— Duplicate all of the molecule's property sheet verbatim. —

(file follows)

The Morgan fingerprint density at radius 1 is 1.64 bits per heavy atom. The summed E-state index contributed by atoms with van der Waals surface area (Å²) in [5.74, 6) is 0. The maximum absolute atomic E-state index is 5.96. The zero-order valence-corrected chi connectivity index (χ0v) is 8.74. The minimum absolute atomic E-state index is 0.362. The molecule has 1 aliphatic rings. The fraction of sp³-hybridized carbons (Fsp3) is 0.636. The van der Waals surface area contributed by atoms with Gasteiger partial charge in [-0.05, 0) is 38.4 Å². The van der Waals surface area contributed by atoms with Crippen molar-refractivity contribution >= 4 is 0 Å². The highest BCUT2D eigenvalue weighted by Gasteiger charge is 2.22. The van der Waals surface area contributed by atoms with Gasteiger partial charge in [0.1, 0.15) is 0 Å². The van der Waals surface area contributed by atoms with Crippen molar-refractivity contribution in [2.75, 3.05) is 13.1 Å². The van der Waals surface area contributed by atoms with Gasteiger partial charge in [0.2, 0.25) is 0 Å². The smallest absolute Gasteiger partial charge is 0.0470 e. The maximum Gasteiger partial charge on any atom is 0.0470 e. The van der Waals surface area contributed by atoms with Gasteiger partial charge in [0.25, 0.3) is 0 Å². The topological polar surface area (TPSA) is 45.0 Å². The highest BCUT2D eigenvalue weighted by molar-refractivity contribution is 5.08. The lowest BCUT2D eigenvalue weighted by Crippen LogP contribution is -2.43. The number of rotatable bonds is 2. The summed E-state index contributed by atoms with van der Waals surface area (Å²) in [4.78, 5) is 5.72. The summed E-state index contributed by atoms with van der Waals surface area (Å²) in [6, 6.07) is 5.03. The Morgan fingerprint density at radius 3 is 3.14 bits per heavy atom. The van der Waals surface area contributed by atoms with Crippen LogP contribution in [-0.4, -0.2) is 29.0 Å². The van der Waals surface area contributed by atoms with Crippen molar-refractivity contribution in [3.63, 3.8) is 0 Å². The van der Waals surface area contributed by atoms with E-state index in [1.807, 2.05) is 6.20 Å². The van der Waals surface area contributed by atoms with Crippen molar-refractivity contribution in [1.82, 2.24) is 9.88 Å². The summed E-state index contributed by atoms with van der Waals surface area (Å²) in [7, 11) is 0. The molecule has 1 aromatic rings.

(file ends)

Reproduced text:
The Morgan fingerprint density at radius 1 is 1.64 bits per heavy atom. The summed E-state index contributed by atoms with van der Waals surface area (Å²) in [5.74, 6) is 0. The maximum absolute atomic E-state index is 5.96. The zero-order valence-corrected chi connectivity index (χ0v) is 8.74. The minimum absolute atomic E-state index is 0.362. The molecule has 1 aliphatic rings. The fraction of sp³-hybridized carbons (Fsp3) is 0.636. The van der Waals surface area contributed by atoms with Gasteiger partial charge in [-0.05, 0) is 38.4 Å². The van der Waals surface area contributed by atoms with Crippen molar-refractivity contribution >= 4 is 0 Å². The highest BCUT2D eigenvalue weighted by Gasteiger charge is 2.22. The van der Waals surface area contributed by atoms with Gasteiger partial charge in [0.1, 0.15) is 0 Å². The van der Waals surface area contributed by atoms with Crippen molar-refractivity contribution in [2.75, 3.05) is 13.1 Å². The van der Waals surface area contributed by atoms with Gasteiger partial charge in [0.2, 0.25) is 0 Å². The smallest absolute Gasteiger partial charge is 0.0470 e. The maximum Gasteiger partial charge on any atom is 0.0470 e. The van der Waals surface area contributed by atoms with Gasteiger partial charge in [0.25, 0.3) is 0 Å². The topological polar surface area (TPSA) is 45.0 Å². The highest BCUT2D eigenvalue weighted by molar-refractivity contribution is 5.08. The lowest BCUT2D eigenvalue weighted by Crippen LogP contribution is -2.43. The number of rotatable bonds is 2. The summed E-state index contributed by atoms with van der Waals surface area (Å²) in [4.78, 5) is 5.72. The summed E-state index contributed by atoms with van der Waals surface area (Å²) in [6, 6.07) is 5.03. The Morgan fingerprint density at radius 3 is 3.14 bits per heavy atom. The van der Waals surface area contributed by atoms with Crippen LogP contribution in [-0.4, -0.2) is 29.0 Å². The van der Waals surface area contributed by atoms with Crippen molar-refractivity contribution in [3.63, 3.8) is 0 Å². The van der Waals surface area contributed by atoms with E-state index in [1.807, 2.05) is 6.20 Å². The van der Waals surface area contributed by atoms with Crippen molar-refractivity contribution in [1.82, 2.24) is 9.88 Å². The summed E-state index contributed by atoms with van der Waals surface area (Å²) in [7, 11) is 0. The molecule has 1 aromatic rings.